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  • At-A-Glance
  • What to Look For
  • Noteworthy Rarities
  • Local Resources
  • 12 - Mentor Marsh State Nature Preserve

    Division of Natural Areas and Preserves
    Ohio Department of Natural Resources
    Cleveland Museum of Natural History
    5185 Corduroy Road
    Mentor, OH 44060


    Public Access

    Open daily, dawn until dusk


    Hiking Trails, Visitors Center, Checklist Available, Sightings Board, Outdoor Feeders, Wildlife Observation Window, Binocular Rentals

    GPS Coordinates

    N 41° 43'45.75"; W 81° 18'20.07"

    Driving Directions

    Take State Route 2 east and exit at State Route 44. Go north on State Route 44 about a half mile to the State Route 283 overpass (Lakeshore Boulevard). Exit and go west on Lakeshore to the first traffic light. Turn right onto Corduroy Road. The Mentor Marsh House is on the right at 5185 Corduroy Road, just before the road crosses the Marsh.

    What to Look For

    The dominant feature of the nearly 700-acre preserve is a massive, nearly monocultural stand of giant reed, Phragmites australis. This massive grass species can tower to twelve feet or more in height. In spite of the dense Phragmites, a surprising diversity of birds use the marsh, including some noteworthy species. Mentor Marsh is owned by the Cleveland Museum of Natural History, and is a dedicated state nature preserve.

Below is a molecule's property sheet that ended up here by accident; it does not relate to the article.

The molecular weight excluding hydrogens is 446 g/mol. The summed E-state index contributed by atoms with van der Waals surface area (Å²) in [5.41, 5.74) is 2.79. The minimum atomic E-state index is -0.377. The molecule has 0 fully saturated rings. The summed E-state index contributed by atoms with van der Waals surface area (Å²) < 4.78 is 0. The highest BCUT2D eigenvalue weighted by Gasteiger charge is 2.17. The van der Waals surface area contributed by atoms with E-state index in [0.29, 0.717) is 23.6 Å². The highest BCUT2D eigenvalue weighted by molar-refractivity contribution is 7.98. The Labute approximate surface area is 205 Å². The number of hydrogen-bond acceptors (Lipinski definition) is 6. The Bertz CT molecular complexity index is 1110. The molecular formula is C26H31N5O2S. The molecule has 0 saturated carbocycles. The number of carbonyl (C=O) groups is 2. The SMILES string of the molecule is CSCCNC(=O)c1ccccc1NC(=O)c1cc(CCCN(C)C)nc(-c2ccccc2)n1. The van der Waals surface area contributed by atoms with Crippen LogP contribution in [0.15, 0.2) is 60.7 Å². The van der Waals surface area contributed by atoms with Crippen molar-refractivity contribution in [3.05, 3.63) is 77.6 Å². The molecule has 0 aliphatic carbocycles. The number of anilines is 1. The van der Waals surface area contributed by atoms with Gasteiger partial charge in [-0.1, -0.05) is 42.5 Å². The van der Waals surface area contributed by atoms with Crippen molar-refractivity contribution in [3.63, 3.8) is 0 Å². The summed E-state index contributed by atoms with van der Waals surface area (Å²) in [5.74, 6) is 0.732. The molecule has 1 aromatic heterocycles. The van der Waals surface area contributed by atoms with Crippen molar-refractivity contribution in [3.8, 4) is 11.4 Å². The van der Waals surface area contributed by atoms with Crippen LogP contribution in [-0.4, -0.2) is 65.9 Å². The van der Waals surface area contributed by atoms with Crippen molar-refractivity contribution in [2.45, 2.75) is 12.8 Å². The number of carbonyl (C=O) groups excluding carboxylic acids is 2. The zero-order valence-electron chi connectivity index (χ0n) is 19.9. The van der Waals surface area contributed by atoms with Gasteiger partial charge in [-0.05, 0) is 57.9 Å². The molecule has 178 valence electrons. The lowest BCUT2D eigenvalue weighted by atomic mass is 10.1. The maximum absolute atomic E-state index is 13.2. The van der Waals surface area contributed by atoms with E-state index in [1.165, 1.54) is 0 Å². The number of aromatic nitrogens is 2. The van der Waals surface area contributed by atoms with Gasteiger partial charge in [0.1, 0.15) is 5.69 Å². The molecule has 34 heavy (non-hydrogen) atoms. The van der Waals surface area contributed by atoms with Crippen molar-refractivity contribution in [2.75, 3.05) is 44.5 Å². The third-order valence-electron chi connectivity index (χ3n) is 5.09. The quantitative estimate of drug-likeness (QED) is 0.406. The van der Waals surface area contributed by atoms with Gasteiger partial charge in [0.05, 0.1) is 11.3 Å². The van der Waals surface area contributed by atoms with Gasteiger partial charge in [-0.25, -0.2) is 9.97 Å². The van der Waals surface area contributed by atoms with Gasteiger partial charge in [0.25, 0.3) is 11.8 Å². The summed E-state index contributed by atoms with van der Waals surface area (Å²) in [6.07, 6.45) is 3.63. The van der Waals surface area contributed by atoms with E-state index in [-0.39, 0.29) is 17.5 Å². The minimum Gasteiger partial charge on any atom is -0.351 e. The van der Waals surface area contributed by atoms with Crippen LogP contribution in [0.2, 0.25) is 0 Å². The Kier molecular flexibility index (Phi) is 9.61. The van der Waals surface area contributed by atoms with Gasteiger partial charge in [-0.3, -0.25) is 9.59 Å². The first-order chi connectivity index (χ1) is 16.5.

The best access point to the marsh is via the Wake Robin Trail, which includes a boardwalk. Recent restoration efforts have increased plant diversity along the trail, and this is the place to try for Le Conte's and Nelson's sparrows. A nature center, the Mentor Marsh House, is located at 5185 Corduroy Road, just east of the marsh. Consult the Cleveland Museum of Natural History for hours of operation and upcoming programs.

    Interesting birding can be had year round, but fall may be the most productive season. Lots of sparrows of many species frequent the marsh vegetation, sometimes threatened by patrolling Merlins. Warblers of many species can be found in the trees that budder the marsh, along with a diversity of other songbirds. Rails and other marsh birds skulk amongst the Phragmites, including both species of bitterns.

    Noteworthy Rarities

    Le Conte's and Nelson's sparrows are fairly reliable along the Wake Robin Trail in October.